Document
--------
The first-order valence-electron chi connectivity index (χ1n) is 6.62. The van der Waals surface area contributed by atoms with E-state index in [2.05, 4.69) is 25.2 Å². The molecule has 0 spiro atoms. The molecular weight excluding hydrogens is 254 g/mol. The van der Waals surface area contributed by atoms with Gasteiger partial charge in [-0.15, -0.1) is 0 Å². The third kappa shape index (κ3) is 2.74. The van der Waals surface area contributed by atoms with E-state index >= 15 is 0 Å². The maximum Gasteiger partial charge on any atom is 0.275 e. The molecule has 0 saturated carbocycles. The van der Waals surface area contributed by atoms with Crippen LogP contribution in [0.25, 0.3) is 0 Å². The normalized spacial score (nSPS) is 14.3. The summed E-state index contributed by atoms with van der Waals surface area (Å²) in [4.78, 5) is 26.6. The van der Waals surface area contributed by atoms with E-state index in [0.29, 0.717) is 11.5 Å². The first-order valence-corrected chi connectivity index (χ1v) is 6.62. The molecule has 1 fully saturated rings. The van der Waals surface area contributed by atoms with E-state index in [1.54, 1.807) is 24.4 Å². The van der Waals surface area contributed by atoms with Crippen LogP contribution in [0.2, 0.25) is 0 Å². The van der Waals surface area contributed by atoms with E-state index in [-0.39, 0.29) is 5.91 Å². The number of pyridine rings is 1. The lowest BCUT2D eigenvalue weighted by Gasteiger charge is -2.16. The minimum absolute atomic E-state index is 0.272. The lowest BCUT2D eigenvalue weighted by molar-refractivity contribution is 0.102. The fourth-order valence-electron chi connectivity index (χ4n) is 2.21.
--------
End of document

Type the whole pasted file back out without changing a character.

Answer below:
The first-order valence-electron chi connectivity index (χ1n) is 6.62. The van der Waals surface area contributed by atoms with E-state index in [2.05, 4.69) is 25.2 Å². The molecule has 0 spiro atoms. The molecular weight excluding hydrogens is 254 g/mol. The van der Waals surface area contributed by atoms with Gasteiger partial charge in [-0.15, -0.1) is 0 Å². The third kappa shape index (κ3) is 2.74. The van der Waals surface area contributed by atoms with E-state index >= 15 is 0 Å². The maximum Gasteiger partial charge on any atom is 0.275 e. The molecule has 0 saturated carbocycles. The van der Waals surface area contributed by atoms with Crippen LogP contribution in [0.25, 0.3) is 0 Å². The normalized spacial score (nSPS) is 14.3. The summed E-state index contributed by atoms with van der Waals surface area (Å²) in [4.78, 5) is 26.6. The van der Waals surface area contributed by atoms with E-state index in [0.29, 0.717) is 11.5 Å². The first-order valence-corrected chi connectivity index (χ1v) is 6.62. The molecule has 1 fully saturated rings. The van der Waals surface area contributed by atoms with E-state index in [1.54, 1.807) is 24.4 Å². The van der Waals surface area contributed by atoms with Crippen LogP contribution in [0.2, 0.25) is 0 Å². The van der Waals surface area contributed by atoms with E-state index in [-0.39, 0.29) is 5.91 Å². The number of pyridine rings is 1. The lowest BCUT2D eigenvalue weighted by Gasteiger charge is -2.16. The minimum absolute atomic E-state index is 0.272. The lowest BCUT2D eigenvalue weighted by molar-refractivity contribution is 0.102. The fourth-order valence-electron chi connectivity index (χ4n) is 2.21.